We’re back for round three in our Block Busting series! This is your one stop shop for breaking writer’s block and getting your pen back on paper, your fingers back on the keys and your characters back into action.
Today we have some practical advice and a great writing exercise for you to try:
Especially good for the mid-novel stumps!
Pop one or more of your characters out of the narrative and send them to the therapist's office. This is a great way to really interrogate your characters and find out how the events of the plot so far are affecting them, how they really feel about the other characters and why. Not sure of the reason a character is behaving in a certain way? Ask him. Not sure where your plot is going to go next? You probably need to talk to your villain / antagonist.
I used this technique recently, sending my main character to a psychiatrist who I originally imagined would help him solve a murder. Once they got talking I learned a whole lot more than I bargained for, which lead to two new subplots and clarity on some motivations I hadn’t actively realised I’d put into play.
The therapy sessions your characters attend might never make it into your book, but I guarantee you’ll learn something which will enrich your narrative.
You’ll hear a lot of writers, both professional and unpublished, tell you to focus on one project and refrain from writing anything else. And here’s the thing - that might work really well for them. But it’s not a universal rule; writers don’t all succeed using the same methods, so it’s up to you to figure out if this is a tactic which will work for you.
You might be surprised to know that there are professional and successful writers out there who advocate for having more than one project on the go specifically to help with writer’s block and motivation.
In an interview with The Guardian on writing rules, award winning author Geoff Dyer said:
“Have more than one idea on the go at any one time. If it's a choice between writing a book and doing nothing I will always choose the latter. It's only if I have an idea for two books that I choose one rather than the other. I always have to feel that I'm bunking off from something.”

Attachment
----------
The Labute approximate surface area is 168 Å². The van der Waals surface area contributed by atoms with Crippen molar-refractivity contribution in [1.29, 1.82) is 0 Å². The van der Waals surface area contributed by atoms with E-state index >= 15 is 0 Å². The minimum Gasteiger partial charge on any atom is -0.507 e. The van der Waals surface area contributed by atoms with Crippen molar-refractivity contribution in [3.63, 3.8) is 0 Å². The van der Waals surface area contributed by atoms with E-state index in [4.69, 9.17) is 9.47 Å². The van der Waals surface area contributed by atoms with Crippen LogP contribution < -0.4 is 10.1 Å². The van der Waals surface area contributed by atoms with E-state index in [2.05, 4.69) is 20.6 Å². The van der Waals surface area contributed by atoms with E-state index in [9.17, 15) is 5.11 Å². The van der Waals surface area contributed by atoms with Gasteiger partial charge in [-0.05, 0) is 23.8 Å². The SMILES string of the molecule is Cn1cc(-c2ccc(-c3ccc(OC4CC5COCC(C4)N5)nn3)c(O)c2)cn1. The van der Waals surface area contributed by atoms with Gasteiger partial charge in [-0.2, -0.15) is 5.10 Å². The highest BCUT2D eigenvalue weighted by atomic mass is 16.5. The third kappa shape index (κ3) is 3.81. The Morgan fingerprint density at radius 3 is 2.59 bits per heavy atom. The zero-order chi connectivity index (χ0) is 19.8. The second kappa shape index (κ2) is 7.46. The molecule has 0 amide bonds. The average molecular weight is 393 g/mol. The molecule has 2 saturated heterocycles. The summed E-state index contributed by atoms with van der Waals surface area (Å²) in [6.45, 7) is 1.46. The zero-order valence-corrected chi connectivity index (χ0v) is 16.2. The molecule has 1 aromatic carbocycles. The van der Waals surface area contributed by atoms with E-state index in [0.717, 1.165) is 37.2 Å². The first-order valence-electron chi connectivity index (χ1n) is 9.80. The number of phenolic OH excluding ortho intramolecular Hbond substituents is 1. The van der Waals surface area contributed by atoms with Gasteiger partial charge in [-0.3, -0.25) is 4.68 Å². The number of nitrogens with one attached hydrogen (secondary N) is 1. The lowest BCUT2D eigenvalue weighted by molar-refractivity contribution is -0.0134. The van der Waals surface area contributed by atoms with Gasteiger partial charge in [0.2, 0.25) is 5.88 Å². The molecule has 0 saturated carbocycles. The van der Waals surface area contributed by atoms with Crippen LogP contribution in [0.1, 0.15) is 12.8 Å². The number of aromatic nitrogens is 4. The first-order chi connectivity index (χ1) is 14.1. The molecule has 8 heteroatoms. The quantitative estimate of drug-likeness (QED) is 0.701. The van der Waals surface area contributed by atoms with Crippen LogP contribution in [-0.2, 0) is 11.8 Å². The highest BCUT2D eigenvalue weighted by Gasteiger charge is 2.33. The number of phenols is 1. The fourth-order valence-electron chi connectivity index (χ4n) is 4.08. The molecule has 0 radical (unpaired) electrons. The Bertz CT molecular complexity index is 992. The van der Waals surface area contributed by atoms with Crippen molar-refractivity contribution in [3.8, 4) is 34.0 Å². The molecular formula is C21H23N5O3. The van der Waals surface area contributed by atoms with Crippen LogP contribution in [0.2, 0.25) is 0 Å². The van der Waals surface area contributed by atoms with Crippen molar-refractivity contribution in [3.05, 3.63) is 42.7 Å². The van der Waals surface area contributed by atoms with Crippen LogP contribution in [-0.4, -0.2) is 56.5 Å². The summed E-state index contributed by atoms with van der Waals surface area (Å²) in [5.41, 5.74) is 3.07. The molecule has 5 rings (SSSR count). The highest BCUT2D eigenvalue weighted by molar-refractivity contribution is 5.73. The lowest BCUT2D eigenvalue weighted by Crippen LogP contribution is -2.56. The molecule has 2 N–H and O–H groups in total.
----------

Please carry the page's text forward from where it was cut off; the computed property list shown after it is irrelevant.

Yet another award winning writer, Sam Reese, in an interview with Plot Factory said:
“It’s definitely okay to bounce between projects! Definitely. For me, that’s one of the reasons why I like writing essays and nonfiction criticism at the same time that I’m writing short fiction because for me, I think it’s really important to be able to give ideas space. (....) I always find that my subconscious will process them and build on them or make connections, so that when I come back to that project or I switch tracks, I’ve always got the next step or at least can see more clearly how I can get to the next step.”
Can’t get going? Perhaps a change of scene (pun intended) is in order. If it’s a toss up between not writing and writing something else, what’s your choice?
Set yourself up for success
This one is more about managing your flow and motivation, so writer’s block is less likely to occur. Here are three key tips to remember:
1. If you’re trying to write linearly and get stuck at a scene you’re struggling to get down on paper, make a few bullet points about the key things that need to happen, skip it and work on the next scene instead. Come back and draft it fully later, when you’re in the right frame of mind and feeling more inspired.
2. Whenever possible, always stop writing for the day when you’re still motivated to carry on, so you’ll be excited and prepared to pick up and continue the next day. Try to avoid burning yourself out.
3. When you sit down to write again, read through what you wrote the previous day, to help get yourself back into the flow.
The most important thing to remember with writer’s block is not to let it over-face you. Decide on a course of action - whether that’s a change, a break, a writing exercise, a refocus - and go with it confidently!
Feeling inspired? Log in and get writing!
Alternatively, why not try one of these articles next:
- How to increase your odds of getting picked up by a publisher
- What do you know and how do you write about it?
- 5 easy hacks to help you edit like a pro
Cover image: Free-Photos from Pixabay